And I would never give, I knew the appeal was going to go on and on and on and therefore, it was bad enough as it is with the Internet bits and pieces, but actually had I said anything, would have just created another monster and it would have given more grounds for appeal and everything else.

So we waited and we sat and luckily I answered the phone to you as I said to you the other day the first time after we know the case is completely completed, and I hope people will give me a fair chance to to put one or two truths back into this rather unsavoury mess, and I gotta say that to those that are listening, please do not believe everything you have seen or read on the Internet.

Donna:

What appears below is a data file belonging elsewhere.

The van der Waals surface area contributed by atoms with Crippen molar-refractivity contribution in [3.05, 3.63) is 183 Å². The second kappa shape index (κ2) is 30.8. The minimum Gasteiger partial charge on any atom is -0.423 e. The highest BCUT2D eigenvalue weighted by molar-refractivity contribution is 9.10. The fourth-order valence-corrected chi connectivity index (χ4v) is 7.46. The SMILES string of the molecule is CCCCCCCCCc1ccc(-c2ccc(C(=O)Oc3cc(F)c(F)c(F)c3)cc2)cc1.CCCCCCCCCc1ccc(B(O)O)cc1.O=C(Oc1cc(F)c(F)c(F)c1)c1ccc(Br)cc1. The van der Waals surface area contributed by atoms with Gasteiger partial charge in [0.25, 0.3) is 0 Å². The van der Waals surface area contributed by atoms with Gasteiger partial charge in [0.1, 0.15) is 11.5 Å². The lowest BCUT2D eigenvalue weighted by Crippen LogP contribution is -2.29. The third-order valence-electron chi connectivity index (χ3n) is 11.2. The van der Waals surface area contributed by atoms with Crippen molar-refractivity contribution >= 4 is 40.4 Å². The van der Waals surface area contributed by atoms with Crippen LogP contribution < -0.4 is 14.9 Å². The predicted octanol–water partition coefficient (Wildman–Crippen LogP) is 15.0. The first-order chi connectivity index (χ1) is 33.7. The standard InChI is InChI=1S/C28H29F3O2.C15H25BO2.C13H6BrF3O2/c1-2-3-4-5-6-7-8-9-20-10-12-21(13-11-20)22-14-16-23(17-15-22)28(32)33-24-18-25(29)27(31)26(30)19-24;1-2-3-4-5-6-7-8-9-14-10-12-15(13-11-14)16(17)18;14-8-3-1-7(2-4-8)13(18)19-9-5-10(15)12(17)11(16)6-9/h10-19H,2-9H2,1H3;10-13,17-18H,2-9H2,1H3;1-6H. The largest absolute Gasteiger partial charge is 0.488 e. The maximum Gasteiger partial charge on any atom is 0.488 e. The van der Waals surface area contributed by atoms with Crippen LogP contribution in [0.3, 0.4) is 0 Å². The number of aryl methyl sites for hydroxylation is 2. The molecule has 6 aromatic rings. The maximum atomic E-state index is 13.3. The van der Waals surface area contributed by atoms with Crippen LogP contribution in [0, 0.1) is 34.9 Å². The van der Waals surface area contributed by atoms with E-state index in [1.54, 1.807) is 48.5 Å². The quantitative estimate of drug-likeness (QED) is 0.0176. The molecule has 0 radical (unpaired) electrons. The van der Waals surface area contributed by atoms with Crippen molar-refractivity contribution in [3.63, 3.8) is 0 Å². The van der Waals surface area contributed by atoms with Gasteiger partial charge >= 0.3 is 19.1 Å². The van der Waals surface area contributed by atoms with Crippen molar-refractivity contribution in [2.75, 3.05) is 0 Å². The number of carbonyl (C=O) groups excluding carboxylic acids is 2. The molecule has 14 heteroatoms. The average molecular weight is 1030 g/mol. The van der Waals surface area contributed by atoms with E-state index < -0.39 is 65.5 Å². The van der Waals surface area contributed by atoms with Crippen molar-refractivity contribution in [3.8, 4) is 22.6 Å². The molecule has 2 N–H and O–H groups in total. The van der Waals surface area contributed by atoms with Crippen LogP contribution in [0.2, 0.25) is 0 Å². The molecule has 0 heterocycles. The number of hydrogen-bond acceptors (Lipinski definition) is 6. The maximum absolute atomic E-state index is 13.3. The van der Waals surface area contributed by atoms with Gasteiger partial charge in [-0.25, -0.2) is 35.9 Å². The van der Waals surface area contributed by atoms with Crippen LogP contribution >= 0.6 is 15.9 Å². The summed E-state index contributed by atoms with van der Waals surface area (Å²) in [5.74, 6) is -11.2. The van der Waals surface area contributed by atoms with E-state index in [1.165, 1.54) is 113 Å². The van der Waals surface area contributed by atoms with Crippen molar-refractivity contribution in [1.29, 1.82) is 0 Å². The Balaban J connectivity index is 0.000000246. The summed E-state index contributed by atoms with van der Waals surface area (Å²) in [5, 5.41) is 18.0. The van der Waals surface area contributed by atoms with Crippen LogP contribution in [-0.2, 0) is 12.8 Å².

Hi Peter, it’s Donna from the Dog House here, how are you?

Peter Tallack:

Hello, I’m well thank you.

Donna:

Good good, and you are absolutely right, we are here today to try and get the truth. This isn’t you know a slanging contest or anything else, so guys listening, you know that’s not what it’s about please. So my first question for you Peter is why, in the first place, why did BCC choose you, you know to do an assessment?

Peter Tallack:

That’s a very good question and this is critical. I have I mean I have done work for Befast City Council prior but I happened to be in Nothern Ireland, I was in Newry, defending a dog believe it or not to which we were successful and a dog was acquitted, so I happened to be in Nothern Ireland when I got the phone call asking for my availability to come and examine Lennox… (incoherent speech)

Donna:

So right place, right time, ok, because many people are asking about your qualifications Peter versus somebody such as Sarah Fisher. It appears to the public that there aren’t any specific behavioural qualifications there.

Peter Tallack: